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Workhorse goalies, forwards from last season

Sep 1, 2014, 6:05 PM EST

2014 NHL Stanley Cup Final - Game Five Getty Images

It’s Labor Day, so this seems like an appropriate time to consider hard work in hockey.

Sure, these players are all well-compensated for their efforts, but perhaps this will provide a little thematic entertainment. We took a look at the “hardest working” defensemen in this post, but now let’s consider goalies and forwards.

A few ground rules before you get too angry on your day off:

1. This is based on 2013-14 stats.

2. Quantity generally beats out quality in many cases, so players who logged 70+ games have a much better chance than someone who was injured but faced tough assignments when healthy.

3. By no means is this a comprehensive list and this isn’t meant to judge subjective things like “effort.” It’s mainly based on how a player was deployed. In other words, team styles and coaching in general made a big impact.

Got it? Let’s roll:

Anze Kopitar

At this point, leaving the Los Angeles Kings’ center off any “best forward in hockey” discussion is foolish. SB Nation’s Adam Gretz does a great job summarizing his all-around brilliance:

Since the start of the 2011-12 season with Kopitar on the ice at even-strength, the Kings have attempted 60 percent of the shot attempts (the third best mark in the NHL, behind only Kopitar’s teammate Justin Williams and Bergeron) and scored more than 61 percent of the goals. He’s also averaged more than two minutes of shorthanded ice-time per game over that stretch (tops among Kings forwards) and has 53 power play points.

Sean Couturier

Much like overall shorthanded time leader Braydon Coburn, playing for the league’s most penalized team probably inflates Philadelphia Flyers center Sean Couturier’s PK numbers … but they still tower above other forwards expected to chip in at least some offense (sorry Manny Malhotra). Couturier’s only competition in total penalty killing time among forwards was Jay McClement, but Couturier logged more than four minutes of total ice time per game than the former Toronto Maple Leafs defensive specialist, giving him more all-around duties.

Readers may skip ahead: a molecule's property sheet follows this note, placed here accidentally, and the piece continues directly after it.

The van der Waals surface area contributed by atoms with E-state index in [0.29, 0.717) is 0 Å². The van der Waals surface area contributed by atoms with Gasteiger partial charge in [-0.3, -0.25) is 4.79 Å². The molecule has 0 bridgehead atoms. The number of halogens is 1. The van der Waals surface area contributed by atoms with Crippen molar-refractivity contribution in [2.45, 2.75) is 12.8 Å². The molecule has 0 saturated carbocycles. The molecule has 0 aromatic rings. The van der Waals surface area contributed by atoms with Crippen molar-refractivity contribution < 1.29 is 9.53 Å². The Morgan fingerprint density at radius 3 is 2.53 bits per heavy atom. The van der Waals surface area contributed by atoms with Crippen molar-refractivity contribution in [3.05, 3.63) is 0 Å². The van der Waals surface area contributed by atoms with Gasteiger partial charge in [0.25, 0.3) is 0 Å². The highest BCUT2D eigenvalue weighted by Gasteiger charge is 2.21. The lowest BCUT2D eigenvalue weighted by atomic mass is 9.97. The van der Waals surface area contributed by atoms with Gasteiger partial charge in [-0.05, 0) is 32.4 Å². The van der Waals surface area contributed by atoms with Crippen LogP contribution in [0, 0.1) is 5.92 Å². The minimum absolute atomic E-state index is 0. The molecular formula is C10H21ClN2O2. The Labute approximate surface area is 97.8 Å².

(Flyers fans are justified in smiling at the fact that his cap hit will only be $1.75 million for the next two seasons.)

Tomas Plekanec

It’s tempting to place Patrice Bergeron here being that he’s arguably the best two-way forward in the NHL (with a handful of others making a strong argument). Just look at this chart, which is one way of showing much opposing shooters struggle to score when Bergeron’s on the ice:

So consider that a mention of sorts, but the Boston Bruins probably share the defensive burden better than most (Bergeron averaged just under two minutes of shorthanded time per game, a healthy but not outrageous average). One might look to Boston’s hated rivals in Montreal for a guy who carries a remarkable workload for a quality scorer.

Tomas Plekanec wasn’t all that great at draws, yet he won the most shorthanded faceoffs in the league for a good reason: he was on PK duty a lot. Plekanec averaged 2:57 shorthanded time per game, not all that short of Couturier’s daunting 3:25 average. On top of that, Plekanec began only 38 percent of his shifts in the offensive zone, which essentially places him alongside “defensive specialists.”

His offensive output of 20 goals and 43 points looks pretty solid considering all of that heavy lifting.

Sidney Crosby, Claude Giroux, Ryan Getzlaf and other scorers under pressure

While Erik Karlsson carries a staggering amount of offensive responsibilities in Ottawa, there are plenty of forwards who are expected to score on a nightly basis. Sidney Crosby was involved in 42.9 percent of the Pittsburgh Penguins 242 goals while Claude Giroux (36.9 of Philadelphia’s tallies) and Ryan Getzlaf (33 percent of Anaheim Ducks’ 263 goals) weren’t far behind. Getzlaf boasted one of the better alternate Hart arguments when you consider his 2:07 shorthanded time per game combined with his second-best scoring output.

Semyon Varlamov

It’s easy to see why the Colorado Avalanche’s No. 1 goalie pushed Tuukka Rask in the Vezina voting, as Varlamov was crucial to his team’s surprising season.

Varlamov easily topped all goalies in save attempts (2,013) and saves (1,867) as Kari Lehtonen came in distant second with 1,888 attempts and 1,735 saves. Varlamov’s 63 games played wasn’t short of the largest workload, finishing just two contests behind Lehtonen. All things considered, it’s really impressive that Varlamov topped all goalies with 41 wins while generating an impressive .927 save percentage.

(In case you’re wondering, Rask made 1,568 saves with an outstanding .930 save percentage.)